Global trends for youth employment look worrying. We already have 1 billion working age young people classified as unemployed or underemployed. We know that 48% of all working people are in vulnerable employment and recent research suggests that nearly half of the careers that exist today are threatened by robots and automation. This situation is not a modern parallel to what we saw at the beginning of the Industrial Revolution when the Luddites were making a name for themselves. Data-driven analysis and a close look at the global economy make it clear that income earning opportunities are disappearing faster than they are being created. Watch this if you need convincing:
The end of jobs could turn out to be a wonderful thing. Many of us find labor tedious and limiting. Many people dream of spending their time however they see fit. But we cannot transition magically from an earnings-based economy to an abundance or gift-based economy.
Huge portions of society are vulnerable now. Large numbers of people are joining their ranks every year. (Check out Guy Standing’s thought-provoking books about the “precariat” to understand these trends better.) For them, difficulty finding work means difficulty providing for their basic needs and perhaps the needs of their family.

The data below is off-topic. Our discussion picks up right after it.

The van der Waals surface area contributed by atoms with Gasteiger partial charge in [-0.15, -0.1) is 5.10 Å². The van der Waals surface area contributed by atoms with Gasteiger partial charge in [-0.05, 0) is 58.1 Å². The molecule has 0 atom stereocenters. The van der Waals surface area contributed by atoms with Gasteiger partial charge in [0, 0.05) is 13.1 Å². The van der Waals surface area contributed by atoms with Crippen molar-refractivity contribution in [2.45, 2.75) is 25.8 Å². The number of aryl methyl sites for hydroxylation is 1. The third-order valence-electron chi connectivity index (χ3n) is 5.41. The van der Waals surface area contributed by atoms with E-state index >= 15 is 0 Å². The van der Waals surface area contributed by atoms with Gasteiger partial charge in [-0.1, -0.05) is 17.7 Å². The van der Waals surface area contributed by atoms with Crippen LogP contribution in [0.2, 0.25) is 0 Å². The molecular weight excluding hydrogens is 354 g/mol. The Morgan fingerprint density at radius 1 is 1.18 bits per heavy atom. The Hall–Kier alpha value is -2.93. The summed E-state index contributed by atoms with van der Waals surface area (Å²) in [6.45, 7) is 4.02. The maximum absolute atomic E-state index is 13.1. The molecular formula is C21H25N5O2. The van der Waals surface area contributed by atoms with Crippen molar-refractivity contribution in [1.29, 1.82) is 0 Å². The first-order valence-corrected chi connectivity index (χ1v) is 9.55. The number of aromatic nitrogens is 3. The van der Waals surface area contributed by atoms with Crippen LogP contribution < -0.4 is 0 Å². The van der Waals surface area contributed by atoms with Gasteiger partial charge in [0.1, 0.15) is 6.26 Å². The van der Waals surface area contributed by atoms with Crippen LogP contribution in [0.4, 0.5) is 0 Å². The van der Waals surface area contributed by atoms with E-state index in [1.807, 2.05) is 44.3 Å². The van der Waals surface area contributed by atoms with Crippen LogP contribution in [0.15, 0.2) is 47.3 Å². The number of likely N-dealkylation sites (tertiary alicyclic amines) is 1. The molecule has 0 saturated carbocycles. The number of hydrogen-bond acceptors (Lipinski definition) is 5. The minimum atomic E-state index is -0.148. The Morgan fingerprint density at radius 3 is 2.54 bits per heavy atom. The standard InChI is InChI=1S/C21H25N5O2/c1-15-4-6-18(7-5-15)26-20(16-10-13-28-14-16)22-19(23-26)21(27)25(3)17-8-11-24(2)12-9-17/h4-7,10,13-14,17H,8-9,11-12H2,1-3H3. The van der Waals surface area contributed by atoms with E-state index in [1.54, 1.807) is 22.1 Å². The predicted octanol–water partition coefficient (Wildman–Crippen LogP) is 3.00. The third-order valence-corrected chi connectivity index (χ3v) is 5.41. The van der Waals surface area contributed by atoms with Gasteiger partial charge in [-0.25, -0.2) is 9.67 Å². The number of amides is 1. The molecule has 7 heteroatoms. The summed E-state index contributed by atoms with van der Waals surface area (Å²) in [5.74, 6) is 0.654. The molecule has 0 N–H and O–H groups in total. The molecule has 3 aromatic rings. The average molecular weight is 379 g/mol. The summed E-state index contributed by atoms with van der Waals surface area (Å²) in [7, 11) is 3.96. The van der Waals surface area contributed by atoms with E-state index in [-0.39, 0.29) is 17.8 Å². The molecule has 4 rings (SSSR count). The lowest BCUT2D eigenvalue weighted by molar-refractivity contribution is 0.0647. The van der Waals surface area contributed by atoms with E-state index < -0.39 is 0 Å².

With optimism about the medium term future, Code focuses on the immediate and urgent need to build self-sufficiency in vulnerable communities. When we cannot identify job opportunities for certain populations, we can still take a look at their expenses and spending habits and systematically eliminate their dependence on food, water and energy that they do not produce and control.